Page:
Friday, July 10, 2015

Promoting Foreign Language Education

As mentioned in a previous post, this week I took a weeklong workshop on multicultural education at the University of Utah, a workshop I'm taking this for teaching licensure points, although I'm not really interested in going back to teaching at the secondary level at the point. On our first day, we were given a questionnaire that would provide some background information for our workshop leaders to understand us more. I'm the only college-level teacher in the group.

One of the questions we were given was to discuss what "diversity" means to us, and what we hope to get out of the workshop. I tend to think that diversity is often narrowly defined as that relating to racial identities, and believe cultural identity is just as often linguistic, religious, or socioeconomic.

A few days ago someone from the University's Global U program gave a short presentation about the U's foreign language department, and told us about the federally-funded Foreign Language and Area Studies (FLAS) Fellowships. This led to an interesting discussion about English Language Learners, teaching English to speakers of other languages, and foreign language education. Apparently there are no foreign language requirements for graduation from high schools in Utah, yet there are foreign language requirements at the college level. Getting students to want to take foreign languages in high school is difficult (often getting high school students to want to take any classes is difficult), and the foreign languages that are  seen as "worthwhile" are limited, for example, to Spanish and Chinese. (I also learned about heritage language programs in which students with some proficiency in the language of their parents or ancestors take courses in this language to maintain and improve fluency and literacy skills.)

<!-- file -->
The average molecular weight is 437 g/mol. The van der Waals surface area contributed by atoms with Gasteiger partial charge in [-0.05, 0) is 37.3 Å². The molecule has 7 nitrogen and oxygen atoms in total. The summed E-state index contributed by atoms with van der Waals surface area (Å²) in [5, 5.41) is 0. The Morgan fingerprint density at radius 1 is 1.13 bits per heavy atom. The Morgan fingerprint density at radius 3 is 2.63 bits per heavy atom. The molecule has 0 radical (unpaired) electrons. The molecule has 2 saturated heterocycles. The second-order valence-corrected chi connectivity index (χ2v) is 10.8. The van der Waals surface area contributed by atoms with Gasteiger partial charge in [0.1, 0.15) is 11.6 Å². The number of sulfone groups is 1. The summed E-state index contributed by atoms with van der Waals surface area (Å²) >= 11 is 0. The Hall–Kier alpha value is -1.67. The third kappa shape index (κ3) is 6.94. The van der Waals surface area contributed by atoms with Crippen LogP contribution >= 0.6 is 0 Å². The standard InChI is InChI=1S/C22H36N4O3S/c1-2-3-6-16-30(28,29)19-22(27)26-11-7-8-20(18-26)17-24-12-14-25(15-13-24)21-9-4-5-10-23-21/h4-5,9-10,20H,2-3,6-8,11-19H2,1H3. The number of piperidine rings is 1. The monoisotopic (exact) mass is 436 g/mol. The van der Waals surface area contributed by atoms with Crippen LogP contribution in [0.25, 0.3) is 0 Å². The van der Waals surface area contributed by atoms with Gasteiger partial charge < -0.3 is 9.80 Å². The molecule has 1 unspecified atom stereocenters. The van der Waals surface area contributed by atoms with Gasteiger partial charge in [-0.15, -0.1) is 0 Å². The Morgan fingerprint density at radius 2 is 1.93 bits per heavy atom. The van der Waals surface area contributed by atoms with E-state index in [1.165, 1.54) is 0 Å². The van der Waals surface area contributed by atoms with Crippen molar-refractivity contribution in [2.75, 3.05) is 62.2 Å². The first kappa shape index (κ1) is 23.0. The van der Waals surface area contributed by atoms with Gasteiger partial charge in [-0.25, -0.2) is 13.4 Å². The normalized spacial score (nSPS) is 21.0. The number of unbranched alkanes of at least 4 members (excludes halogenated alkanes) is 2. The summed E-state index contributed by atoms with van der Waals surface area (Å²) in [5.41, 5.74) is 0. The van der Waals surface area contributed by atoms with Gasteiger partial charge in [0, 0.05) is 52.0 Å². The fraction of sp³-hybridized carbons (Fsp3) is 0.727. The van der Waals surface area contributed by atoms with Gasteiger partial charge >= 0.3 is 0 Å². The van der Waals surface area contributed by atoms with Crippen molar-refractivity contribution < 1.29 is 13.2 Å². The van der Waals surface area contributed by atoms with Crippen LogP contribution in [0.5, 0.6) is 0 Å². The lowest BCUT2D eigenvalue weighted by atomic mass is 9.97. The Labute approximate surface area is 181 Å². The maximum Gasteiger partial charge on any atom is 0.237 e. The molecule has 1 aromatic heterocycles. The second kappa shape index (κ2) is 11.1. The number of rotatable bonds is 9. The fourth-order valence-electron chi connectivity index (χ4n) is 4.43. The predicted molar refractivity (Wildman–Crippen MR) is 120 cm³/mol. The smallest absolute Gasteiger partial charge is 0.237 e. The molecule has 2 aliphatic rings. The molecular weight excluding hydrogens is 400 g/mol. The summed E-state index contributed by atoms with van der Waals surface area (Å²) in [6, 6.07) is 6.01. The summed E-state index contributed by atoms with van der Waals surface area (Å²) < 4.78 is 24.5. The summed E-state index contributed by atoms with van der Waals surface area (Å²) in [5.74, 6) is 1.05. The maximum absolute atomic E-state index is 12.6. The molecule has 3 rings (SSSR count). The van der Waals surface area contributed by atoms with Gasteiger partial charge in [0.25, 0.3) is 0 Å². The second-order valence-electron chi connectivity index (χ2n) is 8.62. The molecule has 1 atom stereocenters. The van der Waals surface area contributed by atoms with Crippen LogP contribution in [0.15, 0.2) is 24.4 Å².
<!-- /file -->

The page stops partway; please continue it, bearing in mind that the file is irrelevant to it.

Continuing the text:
It's therefore difficult to get district funding to find and pay teachers of foreign languages that aren't Spanish or Chinese, which means few students see the need for learning a foreign language that isn't Spanish or Chinese, which means that few students choose to learn any foreign language at high school or college, which leads to students not majoring in any foreign language, which leads to a shortage of teachers capable of teaching any foreign language. And the teachers who might be certified and otherwise capable of teaching any foreign language have trouble finding a teaching job because there are no openings for foreign language teachers, which leads to difficulty in getting district funding of creating more foreign language positions (because students and parents aren't interested in their students learning foreign languages), and on and on. It's a vicious cycle.

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